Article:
If you do, let them know you found about them through my website flaircandy.com
Til the next blog post…
Read more about Nepal
Nepal Visa on Arrival Requirements and Application
Touchdown Nepal: Important Reminders
Dwarika’s Hotel in Kathmandu, Nepal – Indulging in the Nepali Culture
Agoda is really the best hehe. I’m glad that you’re writing about your trip on a daily basis. At least I have an idea now about the place. I have to admit na wala akong masyadong idea about Nepal lol. Ingat dyan and regards to Ron and Vince 😀
Huwoooowww! Whatta nice experience in Nepal! Parang ang rich rin ng culture nila. I wanna go!:)
Thanks dear! Indeed it is. 🙂
Thanks Mica!!! It was a bit hard trying to get wifi connection all the time but I try to manage to write woot!
I watched the show Places We Go – Nepal last nigh in TLC. I was overwhelmed with the Himalayas and its wonderful people.
Yes it is 🙂 Check out my latest post, I have a photo of a Himalayan mountain having a blizzard http://www.flaircandy.com/2012/10/in-transit-kathmandu-to-pokhara-and-the-going-around-the-nepal/ 😀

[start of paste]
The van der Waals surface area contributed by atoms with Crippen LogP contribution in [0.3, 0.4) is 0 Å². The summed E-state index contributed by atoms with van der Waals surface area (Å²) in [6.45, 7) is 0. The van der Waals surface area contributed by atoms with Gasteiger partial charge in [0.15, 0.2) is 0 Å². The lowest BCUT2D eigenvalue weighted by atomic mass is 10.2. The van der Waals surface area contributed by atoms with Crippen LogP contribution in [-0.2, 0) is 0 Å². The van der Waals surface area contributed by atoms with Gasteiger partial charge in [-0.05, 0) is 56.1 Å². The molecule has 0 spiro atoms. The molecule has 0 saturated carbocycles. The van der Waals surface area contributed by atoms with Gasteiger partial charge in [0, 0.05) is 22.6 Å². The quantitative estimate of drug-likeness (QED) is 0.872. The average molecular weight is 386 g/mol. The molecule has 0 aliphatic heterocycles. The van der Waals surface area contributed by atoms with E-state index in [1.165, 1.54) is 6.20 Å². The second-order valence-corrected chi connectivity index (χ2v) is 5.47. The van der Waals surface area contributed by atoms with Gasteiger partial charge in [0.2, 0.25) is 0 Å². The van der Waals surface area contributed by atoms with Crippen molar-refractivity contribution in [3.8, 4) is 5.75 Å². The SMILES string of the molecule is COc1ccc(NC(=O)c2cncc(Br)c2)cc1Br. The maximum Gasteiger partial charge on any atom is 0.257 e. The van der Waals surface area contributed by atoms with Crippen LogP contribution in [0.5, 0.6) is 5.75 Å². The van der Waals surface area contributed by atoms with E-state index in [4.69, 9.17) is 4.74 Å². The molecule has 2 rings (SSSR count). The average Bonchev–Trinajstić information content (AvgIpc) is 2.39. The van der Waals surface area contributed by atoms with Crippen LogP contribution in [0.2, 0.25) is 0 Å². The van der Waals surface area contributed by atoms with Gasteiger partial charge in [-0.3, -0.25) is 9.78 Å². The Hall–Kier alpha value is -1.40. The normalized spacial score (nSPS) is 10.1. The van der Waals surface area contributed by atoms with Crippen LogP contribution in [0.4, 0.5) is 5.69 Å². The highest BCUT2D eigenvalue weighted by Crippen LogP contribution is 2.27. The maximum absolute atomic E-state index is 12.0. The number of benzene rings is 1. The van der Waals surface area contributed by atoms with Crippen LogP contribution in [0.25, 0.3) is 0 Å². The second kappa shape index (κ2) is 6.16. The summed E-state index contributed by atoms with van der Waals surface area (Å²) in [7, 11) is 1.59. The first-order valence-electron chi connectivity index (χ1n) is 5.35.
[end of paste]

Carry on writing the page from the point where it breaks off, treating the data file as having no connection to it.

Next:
Yeah. For free.Mind you, the Chinese have a different rehitaonslip to plastics than we. It doesn’t have this sense of cheap and rubbish and environmentally problematic about it. In Taiwan, it is perfectly okay to have children’s toys, jewellery and even furniture made out of pvc, or to wear fashion of 100% polyester.People are very uncompromising about cleanliness within their own premises; for example, you may never wear shoes inside an appartment. It is also common to use one-way cutlery inside a restaurant (plastic) cups, dishes and chop-sticks are not re-used, because of fear about hygiene (mind you, the rest of the place where you sit, like table, floor, toilets and kitchen may be totally appalling). Or the fact that people normally use plastic straws for all of their drinks, nobody would put their mouth on a can or a cup. Everything is one-way.On the other hand, whatever goes on OUTSIDE their own little premises, is nobody’s responsibility. Oil spilling out of a scooter-engine is no reason to be upset about. An entire highriser’s collection of waste may simply be dumped in a field next door. Factories blow their acid and smelly exhaust into the air, right next to a kindergarden.Buildings have zero isolation against heat or cold, yet the aircon is usually on full power all the time.If you walk through town, your eyes sometimes start tearing from the polluted air, yet the government has recently just announced the construction of several new coal-plants to meet the ever growing power demand.When you talk to Taiwanese colleagues about environmental protection, they are either amazed (never heard of it), or they tell you it is a waste of money . Chinese arrogance will then go on to let you know that, anyway, as a non-Taiwanese you know nothing about the Chinese world, so stay out of what is none of your business (packed in very friendly and courteous, yet unmisunderstandable sentences).So umbrella-covers just go in line with anything else. Made in Taiwan.